Stroke risk quadrupled for healthy adults who sleep less than 6 hours
Losing sleep may have worse side effects than just a foggy head in the morning. A new study finds that regularly getting less than six hours of sleep significantly increases the risk of stroke symptoms for otherwise healthy middle-aged adults.
The study is the first to link poor sleep habits with stroke symptoms, and was presented today in Boston at SLEEP 2012, the annual meeting of the Associated Professional Sleep Societies.
"People know how important diet and exercise are in preventing strokes," says lead author Megan Ruiter of the University of Alabama in Birmingham, according to USA Today. "The public is less aware of the impact of insufficient amounts of sleep. Sleep is important - the body is stressed when it doesn't get the right amount."
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The study took place over three years and collected data from 5,666 participants with no history of stroke. In participants with a body mass index of 18.5 to nearly 25 - the range considered normal - those who reported sleeping less than six hours a night were at nearly 4.5 times greater risk of developing stroke symptoms than those who slept seven or eight hours a night.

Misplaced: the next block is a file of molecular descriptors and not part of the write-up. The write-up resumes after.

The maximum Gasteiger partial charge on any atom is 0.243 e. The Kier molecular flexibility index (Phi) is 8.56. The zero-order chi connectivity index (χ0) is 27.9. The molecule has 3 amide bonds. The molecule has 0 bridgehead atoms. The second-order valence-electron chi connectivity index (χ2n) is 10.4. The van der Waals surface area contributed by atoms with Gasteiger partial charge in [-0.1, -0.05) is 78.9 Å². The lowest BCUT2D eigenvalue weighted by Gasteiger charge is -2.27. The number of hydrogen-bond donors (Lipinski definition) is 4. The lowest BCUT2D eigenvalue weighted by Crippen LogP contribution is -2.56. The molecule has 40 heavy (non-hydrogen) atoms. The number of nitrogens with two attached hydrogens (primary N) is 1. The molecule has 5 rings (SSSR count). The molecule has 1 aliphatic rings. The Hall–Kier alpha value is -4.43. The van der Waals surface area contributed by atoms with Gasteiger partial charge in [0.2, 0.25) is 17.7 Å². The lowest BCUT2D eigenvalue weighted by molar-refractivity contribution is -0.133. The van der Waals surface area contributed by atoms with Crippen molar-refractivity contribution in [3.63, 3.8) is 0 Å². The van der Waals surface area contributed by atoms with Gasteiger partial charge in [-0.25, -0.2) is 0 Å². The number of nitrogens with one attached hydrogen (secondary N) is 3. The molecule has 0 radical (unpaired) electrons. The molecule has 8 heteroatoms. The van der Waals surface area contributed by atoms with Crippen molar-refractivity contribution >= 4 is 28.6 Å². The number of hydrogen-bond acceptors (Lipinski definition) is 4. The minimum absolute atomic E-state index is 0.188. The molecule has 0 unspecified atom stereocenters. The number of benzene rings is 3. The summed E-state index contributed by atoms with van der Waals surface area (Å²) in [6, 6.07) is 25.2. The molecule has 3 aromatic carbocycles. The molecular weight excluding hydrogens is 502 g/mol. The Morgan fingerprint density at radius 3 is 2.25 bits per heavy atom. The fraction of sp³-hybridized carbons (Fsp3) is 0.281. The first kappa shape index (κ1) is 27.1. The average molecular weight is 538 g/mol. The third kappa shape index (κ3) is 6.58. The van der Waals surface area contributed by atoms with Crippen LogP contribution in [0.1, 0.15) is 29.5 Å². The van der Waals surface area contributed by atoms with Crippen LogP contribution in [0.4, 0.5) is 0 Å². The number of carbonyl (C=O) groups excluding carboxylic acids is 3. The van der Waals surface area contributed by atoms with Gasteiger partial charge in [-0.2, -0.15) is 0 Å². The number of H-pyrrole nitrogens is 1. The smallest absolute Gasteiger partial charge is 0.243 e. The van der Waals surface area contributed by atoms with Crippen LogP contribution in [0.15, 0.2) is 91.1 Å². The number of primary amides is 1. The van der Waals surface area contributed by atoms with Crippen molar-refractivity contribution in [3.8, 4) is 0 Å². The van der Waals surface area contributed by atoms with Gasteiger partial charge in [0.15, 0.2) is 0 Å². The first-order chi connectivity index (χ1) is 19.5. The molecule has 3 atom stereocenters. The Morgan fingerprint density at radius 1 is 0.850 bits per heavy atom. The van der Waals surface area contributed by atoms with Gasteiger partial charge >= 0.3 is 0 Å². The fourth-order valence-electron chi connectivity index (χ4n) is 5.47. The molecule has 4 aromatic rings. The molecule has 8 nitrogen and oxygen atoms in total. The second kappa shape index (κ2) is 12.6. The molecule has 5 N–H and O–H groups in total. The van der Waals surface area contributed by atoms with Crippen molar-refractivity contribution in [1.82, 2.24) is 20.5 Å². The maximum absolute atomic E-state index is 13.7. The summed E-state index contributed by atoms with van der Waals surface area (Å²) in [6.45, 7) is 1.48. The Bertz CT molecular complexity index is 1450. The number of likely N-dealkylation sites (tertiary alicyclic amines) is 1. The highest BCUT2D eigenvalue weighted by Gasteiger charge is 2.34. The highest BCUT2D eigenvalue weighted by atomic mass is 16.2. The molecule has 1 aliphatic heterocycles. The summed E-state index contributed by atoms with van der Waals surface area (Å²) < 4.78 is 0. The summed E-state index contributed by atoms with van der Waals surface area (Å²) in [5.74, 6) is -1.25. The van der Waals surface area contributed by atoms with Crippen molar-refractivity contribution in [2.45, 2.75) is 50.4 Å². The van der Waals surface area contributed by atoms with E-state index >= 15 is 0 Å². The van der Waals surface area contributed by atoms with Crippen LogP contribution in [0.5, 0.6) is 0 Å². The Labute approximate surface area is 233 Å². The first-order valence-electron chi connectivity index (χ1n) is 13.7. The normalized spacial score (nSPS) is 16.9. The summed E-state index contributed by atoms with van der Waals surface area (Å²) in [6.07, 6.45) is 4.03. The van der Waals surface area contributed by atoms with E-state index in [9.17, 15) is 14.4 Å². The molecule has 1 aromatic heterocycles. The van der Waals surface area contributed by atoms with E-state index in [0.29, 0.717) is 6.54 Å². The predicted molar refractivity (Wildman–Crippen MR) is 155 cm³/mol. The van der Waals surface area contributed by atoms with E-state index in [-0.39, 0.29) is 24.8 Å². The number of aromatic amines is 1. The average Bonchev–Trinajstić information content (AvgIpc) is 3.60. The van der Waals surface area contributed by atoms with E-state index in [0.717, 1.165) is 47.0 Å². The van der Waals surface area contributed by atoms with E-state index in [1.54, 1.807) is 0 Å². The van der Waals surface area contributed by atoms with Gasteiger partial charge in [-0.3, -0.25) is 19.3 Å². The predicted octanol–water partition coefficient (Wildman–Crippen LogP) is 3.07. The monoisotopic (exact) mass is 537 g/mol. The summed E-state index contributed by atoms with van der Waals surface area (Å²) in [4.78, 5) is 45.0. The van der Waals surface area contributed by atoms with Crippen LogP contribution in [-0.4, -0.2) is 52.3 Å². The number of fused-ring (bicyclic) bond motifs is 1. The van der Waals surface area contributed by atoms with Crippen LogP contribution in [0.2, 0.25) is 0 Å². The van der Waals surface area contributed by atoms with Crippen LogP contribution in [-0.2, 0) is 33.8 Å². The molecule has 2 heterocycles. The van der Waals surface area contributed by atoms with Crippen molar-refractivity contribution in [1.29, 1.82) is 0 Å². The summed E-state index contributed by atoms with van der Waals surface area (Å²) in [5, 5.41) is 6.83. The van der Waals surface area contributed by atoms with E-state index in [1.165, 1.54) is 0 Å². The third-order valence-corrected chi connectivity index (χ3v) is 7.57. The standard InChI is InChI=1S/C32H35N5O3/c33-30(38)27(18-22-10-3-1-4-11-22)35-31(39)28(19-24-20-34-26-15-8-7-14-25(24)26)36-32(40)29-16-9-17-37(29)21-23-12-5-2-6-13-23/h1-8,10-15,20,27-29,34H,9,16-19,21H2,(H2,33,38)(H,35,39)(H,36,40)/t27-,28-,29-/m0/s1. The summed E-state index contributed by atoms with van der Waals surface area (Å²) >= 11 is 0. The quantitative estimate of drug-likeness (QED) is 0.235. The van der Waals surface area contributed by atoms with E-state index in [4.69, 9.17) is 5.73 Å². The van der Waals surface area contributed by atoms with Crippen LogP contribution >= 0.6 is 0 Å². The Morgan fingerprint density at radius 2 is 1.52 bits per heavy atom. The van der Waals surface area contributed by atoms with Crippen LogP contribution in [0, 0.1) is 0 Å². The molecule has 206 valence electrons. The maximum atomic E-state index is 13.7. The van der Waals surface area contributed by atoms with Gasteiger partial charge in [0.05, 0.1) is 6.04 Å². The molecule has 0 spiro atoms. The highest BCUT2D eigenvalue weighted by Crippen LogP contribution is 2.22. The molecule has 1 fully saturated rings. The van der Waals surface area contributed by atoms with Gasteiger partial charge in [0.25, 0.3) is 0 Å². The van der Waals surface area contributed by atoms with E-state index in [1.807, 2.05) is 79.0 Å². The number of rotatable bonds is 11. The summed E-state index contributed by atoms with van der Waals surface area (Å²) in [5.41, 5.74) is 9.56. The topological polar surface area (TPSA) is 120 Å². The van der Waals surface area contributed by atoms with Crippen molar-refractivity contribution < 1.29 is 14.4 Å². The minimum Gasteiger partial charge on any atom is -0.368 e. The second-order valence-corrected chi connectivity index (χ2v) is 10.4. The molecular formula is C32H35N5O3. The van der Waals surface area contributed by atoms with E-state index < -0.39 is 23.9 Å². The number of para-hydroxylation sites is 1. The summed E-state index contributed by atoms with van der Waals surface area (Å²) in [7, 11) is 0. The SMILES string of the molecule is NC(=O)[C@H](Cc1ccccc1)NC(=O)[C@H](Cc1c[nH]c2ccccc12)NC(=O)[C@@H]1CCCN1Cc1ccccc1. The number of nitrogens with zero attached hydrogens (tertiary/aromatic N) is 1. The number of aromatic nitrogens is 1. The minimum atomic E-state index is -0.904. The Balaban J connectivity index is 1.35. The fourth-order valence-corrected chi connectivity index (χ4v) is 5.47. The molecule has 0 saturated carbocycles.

Strangely, they didn't find the same correlation among overweight and obese participants.
"We speculate that short sleep duration is a precursor to other traditional stroke risk factors, and once these traditional stroke risk factors are present, then perhaps they become stronger risk factors than sleep duration alone," Ruiter said.
Chronic sleep deprivation can cause changes in the body's functions, including blood pressure, heart rate, inflammation and glucose levels, Phyllis C. Zee, associate director for Sleep & Circadian Biology at the Northwestern University School of Medicine told MSNBC.
"It not only affects the blood vessels to the heart and body, but also to the brain," said Zee, who was not involved in the study.
Though these early symptoms may not lead to stroke, they could put the 30 percent of working adults who routinely sleep less than six hours a night at risk. They also may lead the way to sleep-related preventative treatment for stroke, said Ruiter.
"The really important take-home message is this: Don't blow it off. Sleep is just as important as diet and exercise," she told MSNBC.
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